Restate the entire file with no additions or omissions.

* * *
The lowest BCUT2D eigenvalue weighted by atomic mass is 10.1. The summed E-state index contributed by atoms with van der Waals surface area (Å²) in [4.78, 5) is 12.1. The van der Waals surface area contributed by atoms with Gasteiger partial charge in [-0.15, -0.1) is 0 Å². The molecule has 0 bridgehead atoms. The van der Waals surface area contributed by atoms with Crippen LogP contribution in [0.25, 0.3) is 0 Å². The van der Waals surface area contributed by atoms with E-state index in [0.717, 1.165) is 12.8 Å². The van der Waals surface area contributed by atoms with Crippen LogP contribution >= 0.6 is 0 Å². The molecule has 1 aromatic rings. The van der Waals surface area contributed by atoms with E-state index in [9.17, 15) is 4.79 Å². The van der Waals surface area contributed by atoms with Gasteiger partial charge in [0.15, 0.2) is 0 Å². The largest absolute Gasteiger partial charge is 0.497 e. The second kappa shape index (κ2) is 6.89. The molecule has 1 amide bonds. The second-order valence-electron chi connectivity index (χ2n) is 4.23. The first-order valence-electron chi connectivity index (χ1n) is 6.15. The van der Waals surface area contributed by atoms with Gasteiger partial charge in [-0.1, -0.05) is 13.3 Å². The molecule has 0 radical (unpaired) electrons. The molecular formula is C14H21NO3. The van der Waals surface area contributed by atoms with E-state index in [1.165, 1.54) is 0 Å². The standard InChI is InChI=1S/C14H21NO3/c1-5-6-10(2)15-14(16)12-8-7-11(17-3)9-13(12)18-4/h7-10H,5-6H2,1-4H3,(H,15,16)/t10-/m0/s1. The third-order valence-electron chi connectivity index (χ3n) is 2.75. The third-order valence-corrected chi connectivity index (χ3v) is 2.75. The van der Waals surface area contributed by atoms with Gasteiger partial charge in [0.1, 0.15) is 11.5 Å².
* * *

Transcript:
The lowest BCUT2D eigenvalue weighted by atomic mass is 10.1. The summed E-state index contributed by atoms with van der Waals surface area (Å²) in [4.78, 5) is 12.1. The van der Waals surface area contributed by atoms with Gasteiger partial charge in [-0.15, -0.1) is 0 Å². The molecule has 0 bridgehead atoms. The van der Waals surface area contributed by atoms with Crippen LogP contribution in [0.25, 0.3) is 0 Å². The van der Waals surface area contributed by atoms with E-state index in [0.717, 1.165) is 12.8 Å². The van der Waals surface area contributed by atoms with Crippen LogP contribution >= 0.6 is 0 Å². The molecule has 1 aromatic rings. The van der Waals surface area contributed by atoms with E-state index in [9.17, 15) is 4.79 Å². The van der Waals surface area contributed by atoms with Gasteiger partial charge in [0.15, 0.2) is 0 Å². The largest absolute Gasteiger partial charge is 0.497 e. The second kappa shape index (κ2) is 6.89. The molecule has 1 amide bonds. The second-order valence-electron chi connectivity index (χ2n) is 4.23. The first-order valence-electron chi connectivity index (χ1n) is 6.15. The van der Waals surface area contributed by atoms with Gasteiger partial charge in [-0.1, -0.05) is 13.3 Å². The molecule has 0 radical (unpaired) electrons. The molecular formula is C14H21NO3. The van der Waals surface area contributed by atoms with E-state index in [1.165, 1.54) is 0 Å². The standard InChI is InChI=1S/C14H21NO3/c1-5-6-10(2)15-14(16)12-8-7-11(17-3)9-13(12)18-4/h7-10H,5-6H2,1-4H3,(H,15,16)/t10-/m0/s1. The third-order valence-electron chi connectivity index (χ3n) is 2.75. The third-order valence-corrected chi connectivity index (χ3v) is 2.75. The van der Waals surface area contributed by atoms with Gasteiger partial charge in [0.1, 0.15) is 11.5 Å².